The American founder of one of Japan’s premier craft breweries explains why the Club’s exclusive IPA is the result of so much more than hops, malt and a fancy label.
How did beer go from nectar of the gods to today’s off-the-wall, drink-if-you-dare brews?
Fermentation, it’s believed, was discovered rather than invented. When ancient Egyptians noticed their emmer wheat stockpiles reacting to airborne yeast, it was only a matter of time before drinkable suds emerged. By 1,800 BCE, craft beer heads in Sumer were chiseling cuneiform odes to Ninkasi, the goddess of Mesopotamian brewing.
“You are the one who holds with both hands the great sweet wort, brewing it with honey and wine,” goes the hymn recognized as history’s first homebrewer’s manual. “When you pour out the filtered beer of the collector vat, it is the onrush of the Tigris and Euphrates.”
That Sumerian concoction may have resembled unfiltered slop, but such an invocation reflects the place of esteem brewers and their brews have occupied in society since the first batch was offered to imbibers.
Ninkasi would shudder to think what we’re drinking today.
Modern drinkers have their pick of milkshake-, ice cream- or piña colada-infused dessert India Pale Ale (IPA). How about the Ghost Face Killah wheat ale, featuring hefty strokes of serrano ham, jalapeño and habanero peppers?
Then there’s the daredevil category: the Mangalista Pig Porter (ingredients: real pig heads and bones) and the Iceland-based Steðji’s Hvalur 2, brewed with whale testicles smoked in sheep dung (Steðji’s brewer: “The health department didn’t want us to produce it at first.”).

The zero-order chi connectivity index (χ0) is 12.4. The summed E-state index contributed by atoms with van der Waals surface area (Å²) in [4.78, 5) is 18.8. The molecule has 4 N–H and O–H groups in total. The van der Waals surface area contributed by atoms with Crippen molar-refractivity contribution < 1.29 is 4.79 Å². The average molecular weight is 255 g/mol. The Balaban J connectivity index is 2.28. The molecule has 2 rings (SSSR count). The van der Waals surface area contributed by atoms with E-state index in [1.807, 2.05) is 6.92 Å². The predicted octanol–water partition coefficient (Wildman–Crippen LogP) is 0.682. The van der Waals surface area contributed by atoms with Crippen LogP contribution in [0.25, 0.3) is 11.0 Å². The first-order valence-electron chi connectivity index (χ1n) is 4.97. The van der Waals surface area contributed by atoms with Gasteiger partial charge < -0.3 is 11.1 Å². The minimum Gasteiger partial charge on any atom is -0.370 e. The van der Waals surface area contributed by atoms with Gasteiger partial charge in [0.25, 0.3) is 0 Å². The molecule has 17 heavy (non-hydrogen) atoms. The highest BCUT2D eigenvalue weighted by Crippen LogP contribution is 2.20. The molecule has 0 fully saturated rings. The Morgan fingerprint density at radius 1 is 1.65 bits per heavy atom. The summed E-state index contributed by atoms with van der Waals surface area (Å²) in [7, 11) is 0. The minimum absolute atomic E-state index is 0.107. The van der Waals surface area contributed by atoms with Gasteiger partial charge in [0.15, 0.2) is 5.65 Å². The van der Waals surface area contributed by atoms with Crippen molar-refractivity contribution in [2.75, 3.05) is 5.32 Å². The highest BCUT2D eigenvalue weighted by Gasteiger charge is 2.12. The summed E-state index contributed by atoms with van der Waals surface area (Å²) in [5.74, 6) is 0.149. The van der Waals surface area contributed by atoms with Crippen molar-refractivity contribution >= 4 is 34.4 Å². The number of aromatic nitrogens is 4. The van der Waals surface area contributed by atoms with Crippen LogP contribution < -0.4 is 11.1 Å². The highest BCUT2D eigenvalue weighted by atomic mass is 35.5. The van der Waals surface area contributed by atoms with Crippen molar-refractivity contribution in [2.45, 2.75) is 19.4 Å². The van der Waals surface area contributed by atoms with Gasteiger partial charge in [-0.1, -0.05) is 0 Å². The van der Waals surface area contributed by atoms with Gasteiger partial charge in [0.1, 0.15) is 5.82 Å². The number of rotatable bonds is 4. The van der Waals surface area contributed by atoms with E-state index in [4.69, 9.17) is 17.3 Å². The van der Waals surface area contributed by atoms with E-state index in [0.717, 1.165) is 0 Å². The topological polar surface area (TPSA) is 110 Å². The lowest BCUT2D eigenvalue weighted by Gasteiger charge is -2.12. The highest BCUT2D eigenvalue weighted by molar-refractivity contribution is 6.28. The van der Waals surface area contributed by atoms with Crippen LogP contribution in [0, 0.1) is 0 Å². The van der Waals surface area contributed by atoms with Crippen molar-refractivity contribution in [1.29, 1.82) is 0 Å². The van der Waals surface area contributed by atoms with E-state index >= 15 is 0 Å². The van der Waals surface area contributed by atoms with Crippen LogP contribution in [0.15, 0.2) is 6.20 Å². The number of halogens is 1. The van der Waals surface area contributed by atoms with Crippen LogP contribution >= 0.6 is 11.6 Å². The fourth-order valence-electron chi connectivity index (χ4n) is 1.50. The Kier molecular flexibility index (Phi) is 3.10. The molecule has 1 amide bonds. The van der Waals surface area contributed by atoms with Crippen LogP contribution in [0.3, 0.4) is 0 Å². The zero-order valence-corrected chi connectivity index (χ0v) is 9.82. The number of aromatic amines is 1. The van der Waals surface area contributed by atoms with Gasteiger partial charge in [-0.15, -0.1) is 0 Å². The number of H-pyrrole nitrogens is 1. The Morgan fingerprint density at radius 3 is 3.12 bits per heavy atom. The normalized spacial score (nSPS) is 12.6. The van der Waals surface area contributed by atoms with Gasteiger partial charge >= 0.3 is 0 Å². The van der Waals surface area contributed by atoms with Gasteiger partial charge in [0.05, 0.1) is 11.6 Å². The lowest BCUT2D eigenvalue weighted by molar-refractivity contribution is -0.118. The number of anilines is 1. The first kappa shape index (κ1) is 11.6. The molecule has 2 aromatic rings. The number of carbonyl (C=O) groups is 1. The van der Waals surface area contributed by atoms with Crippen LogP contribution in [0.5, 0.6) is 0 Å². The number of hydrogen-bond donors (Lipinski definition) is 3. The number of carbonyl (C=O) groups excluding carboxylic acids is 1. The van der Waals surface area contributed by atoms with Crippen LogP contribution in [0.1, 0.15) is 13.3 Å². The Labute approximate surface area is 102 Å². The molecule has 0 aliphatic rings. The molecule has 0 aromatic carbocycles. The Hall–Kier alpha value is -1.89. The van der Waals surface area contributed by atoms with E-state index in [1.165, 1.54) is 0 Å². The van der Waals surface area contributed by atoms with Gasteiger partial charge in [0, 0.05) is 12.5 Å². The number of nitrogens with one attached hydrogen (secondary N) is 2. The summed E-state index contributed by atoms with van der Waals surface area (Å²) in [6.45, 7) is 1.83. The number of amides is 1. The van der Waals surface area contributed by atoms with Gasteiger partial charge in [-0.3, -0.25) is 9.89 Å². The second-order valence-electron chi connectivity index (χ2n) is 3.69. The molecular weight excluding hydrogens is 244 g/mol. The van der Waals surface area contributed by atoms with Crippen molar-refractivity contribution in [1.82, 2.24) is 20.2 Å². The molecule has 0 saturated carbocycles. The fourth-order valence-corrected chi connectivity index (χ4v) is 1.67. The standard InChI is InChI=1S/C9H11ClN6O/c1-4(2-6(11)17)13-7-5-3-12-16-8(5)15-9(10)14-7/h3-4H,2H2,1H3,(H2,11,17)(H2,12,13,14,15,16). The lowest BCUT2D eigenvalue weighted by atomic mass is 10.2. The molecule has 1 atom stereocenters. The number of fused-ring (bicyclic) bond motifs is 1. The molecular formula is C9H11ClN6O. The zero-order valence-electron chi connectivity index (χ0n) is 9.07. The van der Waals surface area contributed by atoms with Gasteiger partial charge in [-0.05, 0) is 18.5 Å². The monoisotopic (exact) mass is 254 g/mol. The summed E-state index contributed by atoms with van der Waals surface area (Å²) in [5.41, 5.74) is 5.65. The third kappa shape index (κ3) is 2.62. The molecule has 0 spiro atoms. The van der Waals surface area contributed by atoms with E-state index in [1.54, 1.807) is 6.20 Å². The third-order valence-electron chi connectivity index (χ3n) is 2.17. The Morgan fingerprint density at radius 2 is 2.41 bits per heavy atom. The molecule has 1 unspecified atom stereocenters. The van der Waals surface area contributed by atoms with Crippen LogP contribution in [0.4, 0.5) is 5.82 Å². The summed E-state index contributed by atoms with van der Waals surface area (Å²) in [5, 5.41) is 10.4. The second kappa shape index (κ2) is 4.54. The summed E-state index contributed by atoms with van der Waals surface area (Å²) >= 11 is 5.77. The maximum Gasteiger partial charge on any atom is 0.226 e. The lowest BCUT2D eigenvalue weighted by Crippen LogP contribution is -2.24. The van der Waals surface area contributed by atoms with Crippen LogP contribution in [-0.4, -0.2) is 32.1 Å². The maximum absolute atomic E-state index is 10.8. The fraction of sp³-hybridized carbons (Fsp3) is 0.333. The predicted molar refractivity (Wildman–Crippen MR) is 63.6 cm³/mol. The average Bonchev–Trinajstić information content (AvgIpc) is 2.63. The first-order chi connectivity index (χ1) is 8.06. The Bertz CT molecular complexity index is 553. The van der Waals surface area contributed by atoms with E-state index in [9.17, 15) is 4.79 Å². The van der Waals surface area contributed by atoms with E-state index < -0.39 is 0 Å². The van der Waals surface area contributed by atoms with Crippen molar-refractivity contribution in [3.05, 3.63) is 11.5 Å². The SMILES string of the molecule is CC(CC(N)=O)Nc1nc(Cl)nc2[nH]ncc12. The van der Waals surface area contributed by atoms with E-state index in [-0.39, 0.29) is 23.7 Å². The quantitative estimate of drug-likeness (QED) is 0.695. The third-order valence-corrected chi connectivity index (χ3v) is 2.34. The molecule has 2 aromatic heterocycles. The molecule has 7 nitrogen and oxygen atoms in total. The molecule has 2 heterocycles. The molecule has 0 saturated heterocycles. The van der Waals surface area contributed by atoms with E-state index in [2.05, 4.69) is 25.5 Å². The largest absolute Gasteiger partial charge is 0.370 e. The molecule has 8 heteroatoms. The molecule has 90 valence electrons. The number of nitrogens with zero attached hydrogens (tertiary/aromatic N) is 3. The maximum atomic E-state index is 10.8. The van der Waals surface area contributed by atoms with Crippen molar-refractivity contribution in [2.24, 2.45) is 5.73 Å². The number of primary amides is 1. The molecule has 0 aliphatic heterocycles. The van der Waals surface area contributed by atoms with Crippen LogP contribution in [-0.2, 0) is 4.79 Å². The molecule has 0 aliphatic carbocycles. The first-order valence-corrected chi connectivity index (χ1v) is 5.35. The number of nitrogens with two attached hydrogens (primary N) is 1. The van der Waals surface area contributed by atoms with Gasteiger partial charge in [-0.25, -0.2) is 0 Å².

“I’d like to challenge somebody,” Bryan Baird (pictured) says. “You drink two bottles of this every day for the next year.”
Baird Beer’s founder and brewmaster has little patience for craft beer gimmicks. He equates peanut butter infusions and animal extracts in the IPA world to the often inscrutable tasting notes in the wine industry.
“Beer has always been more of an everyman’s drink,” says Baird, 52. “Most craft brewers, the good ones, they’re the furthest thing from snobs.”
Behind the bar at Baird’s three-story brewery in pastoral Shuzenji, you’ll find 20 beers on tap plus a handful of seasonal creations. They run the gamut from IPAs and wheat ales to porters and stouts, but they all rest on Baird’s personal and professional mantra: Balance. Character. Complexity.
When the Club approached Baird to brew its exclusive Traders’ Session IPA, it was precisely for that commitment to beer that competes on nothing but its own expertly crafted merits.
“Traders’ Session IPA is in this sweet spot,” Baird explains. “It’s a characterful, interesting beer that’s not out there on any sort of limb.”
Members who have tasted Traders’ Session IPA on tap at the Club can easily detect the harmony of the American Pacific Northwest hop blend and hearty malt backbone. With an ABV (alcohol by volume) of 5.5 percent and an IBU (international bitterness unit) rating of 45, it’s neither too strong nor too weak, neither too bitter nor too bland.
In the brewmaster’s words, Traders’ Session IPA has enough to welcome craft beer newcomers into the fold while still appealing to veterans. And now that the Club brew is available in bottles, complete with a label featuring the mischievous, merrymaking tanuki racoon of Japanese folk tales, Members can enjoy its hoppy flavors away from the Club, too.